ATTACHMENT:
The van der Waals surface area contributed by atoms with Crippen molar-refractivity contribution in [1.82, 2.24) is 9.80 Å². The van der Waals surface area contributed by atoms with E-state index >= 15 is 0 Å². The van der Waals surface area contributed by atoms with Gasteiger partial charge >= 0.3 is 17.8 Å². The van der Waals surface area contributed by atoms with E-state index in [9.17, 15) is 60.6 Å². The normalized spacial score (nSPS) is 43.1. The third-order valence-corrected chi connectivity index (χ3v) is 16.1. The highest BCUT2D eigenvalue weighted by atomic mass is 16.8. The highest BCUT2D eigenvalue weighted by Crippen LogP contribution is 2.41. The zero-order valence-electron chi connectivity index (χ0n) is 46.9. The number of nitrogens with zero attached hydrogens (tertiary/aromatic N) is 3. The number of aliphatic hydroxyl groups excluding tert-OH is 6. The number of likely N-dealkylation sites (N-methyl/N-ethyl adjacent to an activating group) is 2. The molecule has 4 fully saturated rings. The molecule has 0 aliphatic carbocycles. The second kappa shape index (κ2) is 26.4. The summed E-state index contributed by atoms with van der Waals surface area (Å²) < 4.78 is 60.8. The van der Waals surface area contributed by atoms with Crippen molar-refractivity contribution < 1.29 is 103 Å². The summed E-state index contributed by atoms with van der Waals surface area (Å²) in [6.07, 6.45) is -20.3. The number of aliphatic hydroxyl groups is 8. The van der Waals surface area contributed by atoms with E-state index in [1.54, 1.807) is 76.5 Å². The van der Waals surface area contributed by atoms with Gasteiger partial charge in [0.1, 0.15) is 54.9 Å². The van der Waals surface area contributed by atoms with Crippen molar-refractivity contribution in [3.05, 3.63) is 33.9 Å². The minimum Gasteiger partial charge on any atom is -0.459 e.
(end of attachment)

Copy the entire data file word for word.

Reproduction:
The van der Waals surface area contributed by atoms with Crippen molar-refractivity contribution in [1.82, 2.24) is 9.80 Å². The van der Waals surface area contributed by atoms with E-state index >= 15 is 0 Å². The van der Waals surface area contributed by atoms with Gasteiger partial charge >= 0.3 is 17.8 Å². The van der Waals surface area contributed by atoms with E-state index in [9.17, 15) is 60.6 Å². The normalized spacial score (nSPS) is 43.1. The third-order valence-corrected chi connectivity index (χ3v) is 16.1. The highest BCUT2D eigenvalue weighted by atomic mass is 16.8. The highest BCUT2D eigenvalue weighted by Crippen LogP contribution is 2.41. The zero-order valence-electron chi connectivity index (χ0n) is 46.9. The number of nitrogens with zero attached hydrogens (tertiary/aromatic N) is 3. The number of aliphatic hydroxyl groups excluding tert-OH is 6. The number of likely N-dealkylation sites (N-methyl/N-ethyl adjacent to an activating group) is 2. The molecule has 4 fully saturated rings. The molecule has 0 aliphatic carbocycles. The second kappa shape index (κ2) is 26.4. The summed E-state index contributed by atoms with van der Waals surface area (Å²) < 4.78 is 60.8. The van der Waals surface area contributed by atoms with Crippen molar-refractivity contribution < 1.29 is 103 Å². The summed E-state index contributed by atoms with van der Waals surface area (Å²) in [6.07, 6.45) is -20.3. The number of aliphatic hydroxyl groups is 8. The van der Waals surface area contributed by atoms with E-state index in [1.54, 1.807) is 76.5 Å². The van der Waals surface area contributed by atoms with Gasteiger partial charge in [0.1, 0.15) is 54.9 Å². The van der Waals surface area contributed by atoms with Crippen molar-refractivity contribution in [3.05, 3.63) is 33.9 Å². The minimum Gasteiger partial charge on any atom is -0.459 e.